Homeward Bound?

Dateline: Wytheville, Va.  Halfway between home (old) and home (new).

Yesterday we relaxed.  With 15 inches of snow on the ground, it was good to wake up in a hotel bed and hear the sound of plows clearing the parking lot.  Over omelets cooked by someone else, we chortled at not having to dig out the cars or shovel the sidewalk in front of the house.  Ha!  Talk about timing.

After spending three nights in a hotel room with cats, I can confirm that they are, indeed, nocturnal creatures.  At 2:30 I arose to get some water and found them darting about like eels on the ocean floor.

Having skipped housekeeping on Thursday, we decided to allow it on Friday while we enjoyed our omelets-cooked-by-somebody-else.  We scooted the cats into their cage and asked the maid to freshen the room.  We came back to an overturned litter box, upset water dish, and two very distraught cats.  We unlatched the cage to mop up and the two cats dashed under the bed for the next six hours.

Lifelongnewyorker seriously wanted to take advantage of the hotel’s spa and went as far as to grab a menu of services.  But there was some work to do, the papers to be read, and a final visit to Mr. NYer’s Dad, who is still in the nursing home but has improved markedly.

Mr. NYer’s retirement party turned into a moveable feast.  Morning news was that the restaurant at which it was scheduled was closed by snow and the party canceled.  By late afternoon, word was out for the fearless to join us at the restaurant at the hotel.  Unbeknownst to Mr. NYer, I conspired with the Abandoned One to get him there as a surprise.

So a scaled-back retirement dinner went on despite the snowstorm, with the surprise appearance by the Abandoned One, and the added boon of not having to drive.  Lifelongnewyorker got a last taste of the Staten Island-small-world-phenomena by running into several former newspaper colleagues.

The first was Ms. Realestatebeat, whose only daughter was about three years old when Lifelongnewyorker worked in the newsroom.  Ms. Realestatebeat, whose little girl is now 15 and who has added a 15-month old caboose baby to her family, took the latest buyout — a wise choice to anyone young enough to consider a career other than print journalism.   At the tender age of 40, she told me she worried about reestablishing herself in a new career.  It was good to be able to tell her that I didn’t start my “new” — i.e. non-teaching career — until I was 45 years old.  Having changed jobs three times since then, I was able to reassure her that life is full of possibilities.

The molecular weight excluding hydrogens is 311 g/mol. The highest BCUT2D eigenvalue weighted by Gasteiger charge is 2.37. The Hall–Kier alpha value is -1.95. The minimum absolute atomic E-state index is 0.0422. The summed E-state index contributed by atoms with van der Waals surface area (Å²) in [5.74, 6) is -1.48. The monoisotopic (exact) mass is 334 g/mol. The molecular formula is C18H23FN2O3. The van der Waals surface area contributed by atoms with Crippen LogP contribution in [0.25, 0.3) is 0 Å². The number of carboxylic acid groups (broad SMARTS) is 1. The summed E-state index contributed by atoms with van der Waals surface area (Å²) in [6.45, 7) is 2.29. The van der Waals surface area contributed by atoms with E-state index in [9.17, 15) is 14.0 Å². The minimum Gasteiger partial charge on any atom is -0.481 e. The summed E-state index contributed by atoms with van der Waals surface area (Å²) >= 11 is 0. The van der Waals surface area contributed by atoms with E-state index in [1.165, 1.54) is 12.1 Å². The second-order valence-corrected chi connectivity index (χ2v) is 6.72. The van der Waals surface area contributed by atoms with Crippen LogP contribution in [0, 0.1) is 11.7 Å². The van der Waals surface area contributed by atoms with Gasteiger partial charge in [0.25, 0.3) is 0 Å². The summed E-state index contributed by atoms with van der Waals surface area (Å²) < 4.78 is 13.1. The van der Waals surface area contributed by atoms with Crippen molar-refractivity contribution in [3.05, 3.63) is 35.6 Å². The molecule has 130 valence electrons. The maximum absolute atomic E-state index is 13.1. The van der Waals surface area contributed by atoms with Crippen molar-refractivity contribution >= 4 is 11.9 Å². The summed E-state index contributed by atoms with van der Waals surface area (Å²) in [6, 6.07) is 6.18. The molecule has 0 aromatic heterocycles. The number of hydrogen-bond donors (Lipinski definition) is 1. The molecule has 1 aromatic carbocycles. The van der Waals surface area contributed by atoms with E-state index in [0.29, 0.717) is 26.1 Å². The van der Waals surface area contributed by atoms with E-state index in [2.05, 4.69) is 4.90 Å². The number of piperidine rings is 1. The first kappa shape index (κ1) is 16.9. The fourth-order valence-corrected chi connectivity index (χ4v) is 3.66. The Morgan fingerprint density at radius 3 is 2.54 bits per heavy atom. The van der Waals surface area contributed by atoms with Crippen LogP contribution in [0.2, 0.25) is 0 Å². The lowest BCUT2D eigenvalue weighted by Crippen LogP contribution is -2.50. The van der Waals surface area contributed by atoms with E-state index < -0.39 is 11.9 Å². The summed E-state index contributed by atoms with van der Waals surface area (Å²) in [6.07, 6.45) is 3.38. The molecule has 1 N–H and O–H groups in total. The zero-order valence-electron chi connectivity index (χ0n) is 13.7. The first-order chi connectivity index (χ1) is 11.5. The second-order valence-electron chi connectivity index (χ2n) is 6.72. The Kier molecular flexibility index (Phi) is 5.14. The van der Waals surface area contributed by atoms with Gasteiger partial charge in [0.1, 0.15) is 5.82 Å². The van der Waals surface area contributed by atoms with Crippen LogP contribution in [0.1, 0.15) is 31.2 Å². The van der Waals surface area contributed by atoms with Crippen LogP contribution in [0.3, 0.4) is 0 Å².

After chatting for awhile, I headed to the ladies room via the bar, and ran into The Editor, my former boss at the paper.  “You’re supposed to be in Alabama,” he bellowed.

I sat and described the last five days in four-part harmony, with 8-by-10 glossies with a paragraph on the back of each one … well, I told the tale.  And we talked about the move, the new job, why his daughter decided not to look at my house (the stairs scared her), the state of print journalism, people we both knew, and, of course, we shared some stories from the past.  I was glad to run into him — he’s mercurial, to say the least — but he gave me the job that allowed me to discover what I was capable of, and I am grateful for that.  Plus I got to work in a newsroom, which is a great experience.

This morning we again herded the cats into the cage in preparation for a long day’s driving.  The vet prescribed a sedative for the Lunatic, suggesting we try a half a pill and see if he needs more.  We’re up to a full pill for him and find that it has a minimal effect:  it turns him into a normal cat.  The Mush has been more vocal, in a plaintive and heart-rending way, whenever we cage him, so we decided to pill him as well.  Given that he’s nearly twice the weight of the Lunatic, we gave him a full pill, too.

Every time we stopped for gas, a bottle of water or a bathroom break, we lifted the rear gate to check on the cats.  They blinked warily and huddled.  After nine hours on the road, we stopped here in southern Virginia, took them into the room, and un-crated them.  The Mush staggered about, over-sedated, and stumbled on several attempts to jump atop low furniture.

The Lunatic operated at about half warp-speed, so the pills still worked for him, too.

Another long haul tomorrow, and home to Alabama.  And that seems very strange.


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